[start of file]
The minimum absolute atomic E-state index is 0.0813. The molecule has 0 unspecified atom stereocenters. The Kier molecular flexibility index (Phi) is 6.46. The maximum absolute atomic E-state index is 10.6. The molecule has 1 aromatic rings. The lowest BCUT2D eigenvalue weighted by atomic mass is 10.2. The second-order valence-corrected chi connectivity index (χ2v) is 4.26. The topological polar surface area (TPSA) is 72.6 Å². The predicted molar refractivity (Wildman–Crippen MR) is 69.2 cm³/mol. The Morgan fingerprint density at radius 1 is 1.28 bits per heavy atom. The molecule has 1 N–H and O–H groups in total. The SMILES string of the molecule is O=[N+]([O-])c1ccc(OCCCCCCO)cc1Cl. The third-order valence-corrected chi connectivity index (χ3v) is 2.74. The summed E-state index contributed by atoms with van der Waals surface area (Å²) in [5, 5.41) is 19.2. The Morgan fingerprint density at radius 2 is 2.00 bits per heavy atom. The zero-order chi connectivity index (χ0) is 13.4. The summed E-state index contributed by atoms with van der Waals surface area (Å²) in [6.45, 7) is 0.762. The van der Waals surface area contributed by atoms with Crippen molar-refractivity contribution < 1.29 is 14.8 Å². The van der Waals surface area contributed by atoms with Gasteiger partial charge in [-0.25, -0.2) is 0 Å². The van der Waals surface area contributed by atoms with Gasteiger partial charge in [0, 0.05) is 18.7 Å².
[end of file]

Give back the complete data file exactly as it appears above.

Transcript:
The minimum absolute atomic E-state index is 0.0813. The molecule has 0 unspecified atom stereocenters. The Kier molecular flexibility index (Phi) is 6.46. The maximum absolute atomic E-state index is 10.6. The molecule has 1 aromatic rings. The lowest BCUT2D eigenvalue weighted by atomic mass is 10.2. The second-order valence-corrected chi connectivity index (χ2v) is 4.26. The topological polar surface area (TPSA) is 72.6 Å². The predicted molar refractivity (Wildman–Crippen MR) is 69.2 cm³/mol. The Morgan fingerprint density at radius 1 is 1.28 bits per heavy atom. The molecule has 1 N–H and O–H groups in total. The SMILES string of the molecule is O=[N+]([O-])c1ccc(OCCCCCCO)cc1Cl. The third-order valence-corrected chi connectivity index (χ3v) is 2.74. The summed E-state index contributed by atoms with van der Waals surface area (Å²) in [5, 5.41) is 19.2. The Morgan fingerprint density at radius 2 is 2.00 bits per heavy atom. The zero-order chi connectivity index (χ0) is 13.4. The summed E-state index contributed by atoms with van der Waals surface area (Å²) in [6.45, 7) is 0.762. The van der Waals surface area contributed by atoms with Crippen molar-refractivity contribution < 1.29 is 14.8 Å². The van der Waals surface area contributed by atoms with Gasteiger partial charge in [-0.25, -0.2) is 0 Å². The van der Waals surface area contributed by atoms with Gasteiger partial charge in [0, 0.05) is 18.7 Å².